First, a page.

A new poll shows two high-profile Arizona ballot measures, Propositions 126 and 127 losing, and badly, in the case of the clean-energy proposal.
Prop. 126 would prevent any new taxes on services, which are not widely taxed in Arizona. Prop. 127 would require electric companies to get half their energy from renewable sources like solar and wind by 2030.
Fifty-three percent of respondents to the poll were against Prop. 126, while just under 39 percent said they supported it, according to the survey conducted by HighGround Public Affairs Consultants.
That’s a reversal from a late September poll from Suffolk University and The Arizona Republic that showed 48 percent of likely, registered voters would vote yes on Prop. 126, while 31.4 percent would vote no. Slightly more than 20 percent said they were undecided at the time.
Paul Bentz, a senior vice president at HighGround, said the earlier polling from Suffolk and The Republic might have showed more people in favor of the measure, but even that poll looked bad for Prop. 126.
“While there were more in favor than against, that is not what we consider passing,” Bentz said. “When you test ballot issues during early voting, our experience shows that they absolutely must be above 50 percent.”
He said Gov. Doug Ducey’s opposition to Prop. 126 also hurt the measure, and that the campaign against the clean-energy measure is dragging down support for other proposals.
Prop. 126 was launched by the state Realtors association, and their political action committee has spent $8.4 million supporting the measure as of Oct. 20.
A recently formed bipartisan opposition group only spent about $92,000.
The opposition has been quieter but broad, with both Republican and Democratic candidates for governor and treasurer opposing the measure, as well as a advocacy groups from across the political spectrum.
Clean-energy measure in turmoil
Prop. 127 appears to be crashing much harder, even as it has generated record spending for a state ballot measure. Almost 62 percent of respondents said they would vote no compared with 32 percent planning to vote yes, according to the poll.
The survey shows the gap between support and opposition more than doubling in recent weeks.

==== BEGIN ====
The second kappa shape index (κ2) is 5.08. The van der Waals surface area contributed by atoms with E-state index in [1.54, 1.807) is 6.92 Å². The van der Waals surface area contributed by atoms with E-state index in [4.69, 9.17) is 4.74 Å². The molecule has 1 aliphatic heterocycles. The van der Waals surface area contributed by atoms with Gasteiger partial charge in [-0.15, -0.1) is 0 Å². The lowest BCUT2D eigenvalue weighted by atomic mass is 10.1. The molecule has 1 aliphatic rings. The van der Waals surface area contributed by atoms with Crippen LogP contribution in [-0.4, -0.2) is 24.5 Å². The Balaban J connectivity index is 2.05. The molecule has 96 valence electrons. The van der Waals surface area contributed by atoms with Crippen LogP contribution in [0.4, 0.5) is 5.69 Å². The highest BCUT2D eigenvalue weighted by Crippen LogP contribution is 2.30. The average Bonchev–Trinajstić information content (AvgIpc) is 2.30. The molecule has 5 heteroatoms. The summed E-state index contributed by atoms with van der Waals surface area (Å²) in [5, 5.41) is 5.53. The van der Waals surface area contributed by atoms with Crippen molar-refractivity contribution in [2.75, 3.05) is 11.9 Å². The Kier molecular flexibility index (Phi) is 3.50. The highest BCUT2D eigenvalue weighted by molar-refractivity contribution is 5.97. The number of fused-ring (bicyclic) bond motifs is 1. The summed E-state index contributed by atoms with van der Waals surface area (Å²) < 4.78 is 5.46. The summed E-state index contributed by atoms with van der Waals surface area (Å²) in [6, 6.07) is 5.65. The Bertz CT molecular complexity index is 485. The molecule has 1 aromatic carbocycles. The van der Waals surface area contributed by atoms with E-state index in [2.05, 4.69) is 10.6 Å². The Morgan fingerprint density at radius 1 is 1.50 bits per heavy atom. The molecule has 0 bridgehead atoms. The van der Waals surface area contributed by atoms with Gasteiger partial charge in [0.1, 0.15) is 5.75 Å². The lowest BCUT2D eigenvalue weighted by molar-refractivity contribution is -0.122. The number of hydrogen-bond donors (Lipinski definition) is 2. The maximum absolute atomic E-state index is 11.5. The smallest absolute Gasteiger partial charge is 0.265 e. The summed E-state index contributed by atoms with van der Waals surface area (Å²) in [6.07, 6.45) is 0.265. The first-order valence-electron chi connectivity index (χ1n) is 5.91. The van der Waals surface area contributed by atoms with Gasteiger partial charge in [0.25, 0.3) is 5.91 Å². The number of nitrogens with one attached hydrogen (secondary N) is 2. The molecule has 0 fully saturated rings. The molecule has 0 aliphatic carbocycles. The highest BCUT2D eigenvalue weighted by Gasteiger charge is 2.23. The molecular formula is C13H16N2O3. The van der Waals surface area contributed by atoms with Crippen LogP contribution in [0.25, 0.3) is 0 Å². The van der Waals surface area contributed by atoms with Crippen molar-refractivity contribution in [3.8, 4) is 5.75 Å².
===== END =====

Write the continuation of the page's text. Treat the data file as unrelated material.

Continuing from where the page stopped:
The September Suffolk University and Republic poll found that 46.6 percent would vote no on Prop. 127, while 33.6 would vote yes.
A broad coalition of politicians from across the state, civic groups, public policy organizations and others have joined the state’s biggest utility, Arizona Public Service Co., in opposing the measure.
Most of the opponents are conservatives, though some Democrats have come out against Prop. 127, drawing scorn from some corners of their party.
Opponents are either concerned with projections from electric companies that bills will go up, or put off by the idea of changing the state constitution, which would limit the flexibility in complying with the measure, or both.
The total spent by various committees on the measure reached $54.7 million as of Oct. 20, and continues to increase. Most of that, $31.5 million, has been spent opposing the measure.
The spending includes:
$29.9 million from Arizonans for Affordable Electricity, funded by APS’ parent company opposing the measure.
$23.2 million from Clean Energy for a Healthy Arizona, funded by NextGen American to promote the measure.
$785,000 from Save Native American Families, funded by the Navajo Nation to oppose the measure.
$734,000 from Vote No Arizona, funded by rural electric companies opposing the measure.
$97,000 from Southern Arizonans for Responsible Energy, funded by Unisource Energy Corp. and the Tucson Metro Chamber, opposing the measure.
$16,000 from Responsible Energy for Mohave County, funded by Unisource Energy Corp. opposing the measure.
The spending easily tops the 2002 tribal gaming issue that drew three competing ballot measures, with a combined $39 million spent on those campaigns.
The new telephone survey of 400 likely voters, based on their history of participating in general elections, was conducted Oct. 26-28.It has a margin of error of plus or minus 4.9 percentage points.
The respondents were 43 percent Republican and 33 percent Democrat, with the rest either Independents or of no party affiliation.
It was paid for by HighGround Public Affairs Consultants.
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